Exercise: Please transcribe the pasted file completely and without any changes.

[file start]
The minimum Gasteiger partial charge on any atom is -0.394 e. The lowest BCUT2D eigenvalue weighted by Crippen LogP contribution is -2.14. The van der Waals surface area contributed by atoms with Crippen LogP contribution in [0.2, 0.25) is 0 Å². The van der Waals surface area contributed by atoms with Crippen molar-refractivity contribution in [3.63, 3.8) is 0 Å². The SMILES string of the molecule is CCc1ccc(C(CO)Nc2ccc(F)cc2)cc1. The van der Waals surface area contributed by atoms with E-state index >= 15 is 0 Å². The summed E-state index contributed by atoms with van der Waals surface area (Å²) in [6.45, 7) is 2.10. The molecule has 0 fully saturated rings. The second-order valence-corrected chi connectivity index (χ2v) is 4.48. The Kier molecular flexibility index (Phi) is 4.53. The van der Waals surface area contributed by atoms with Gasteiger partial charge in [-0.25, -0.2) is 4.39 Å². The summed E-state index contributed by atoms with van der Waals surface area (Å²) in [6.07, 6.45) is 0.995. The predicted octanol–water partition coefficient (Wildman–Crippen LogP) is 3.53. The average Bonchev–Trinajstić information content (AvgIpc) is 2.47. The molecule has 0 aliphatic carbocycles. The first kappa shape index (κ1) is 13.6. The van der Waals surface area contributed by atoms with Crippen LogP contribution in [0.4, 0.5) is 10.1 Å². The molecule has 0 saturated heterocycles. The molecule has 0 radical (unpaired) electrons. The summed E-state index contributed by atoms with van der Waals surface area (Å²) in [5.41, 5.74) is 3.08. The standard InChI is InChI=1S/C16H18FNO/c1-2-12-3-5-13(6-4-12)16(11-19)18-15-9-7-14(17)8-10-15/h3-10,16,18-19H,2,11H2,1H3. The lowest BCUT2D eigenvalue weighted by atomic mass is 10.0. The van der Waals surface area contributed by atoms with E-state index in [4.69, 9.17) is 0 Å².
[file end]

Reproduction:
The minimum Gasteiger partial charge on any atom is -0.394 e. The lowest BCUT2D eigenvalue weighted by Crippen LogP contribution is -2.14. The van der Waals surface area contributed by atoms with Crippen LogP contribution in [0.2, 0.25) is 0 Å². The van der Waals surface area contributed by atoms with Crippen molar-refractivity contribution in [3.63, 3.8) is 0 Å². The SMILES string of the molecule is CCc1ccc(C(CO)Nc2ccc(F)cc2)cc1. The van der Waals surface area contributed by atoms with E-state index >= 15 is 0 Å². The summed E-state index contributed by atoms with van der Waals surface area (Å²) in [6.45, 7) is 2.10. The molecule has 0 fully saturated rings. The second-order valence-corrected chi connectivity index (χ2v) is 4.48. The Kier molecular flexibility index (Phi) is 4.53. The van der Waals surface area contributed by atoms with Gasteiger partial charge in [-0.25, -0.2) is 4.39 Å². The summed E-state index contributed by atoms with van der Waals surface area (Å²) in [6.07, 6.45) is 0.995. The predicted octanol–water partition coefficient (Wildman–Crippen LogP) is 3.53. The average Bonchev–Trinajstić information content (AvgIpc) is 2.47. The molecule has 0 aliphatic carbocycles. The first kappa shape index (κ1) is 13.6. The van der Waals surface area contributed by atoms with Crippen LogP contribution in [0.4, 0.5) is 10.1 Å². The molecule has 0 saturated heterocycles. The molecule has 0 radical (unpaired) electrons. The summed E-state index contributed by atoms with van der Waals surface area (Å²) in [5.41, 5.74) is 3.08. The standard InChI is InChI=1S/C16H18FNO/c1-2-12-3-5-13(6-4-12)16(11-19)18-15-9-7-14(17)8-10-15/h3-10,16,18-19H,2,11H2,1H3. The lowest BCUT2D eigenvalue weighted by atomic mass is 10.0. The van der Waals surface area contributed by atoms with E-state index in [4.69, 9.17) is 0 Å².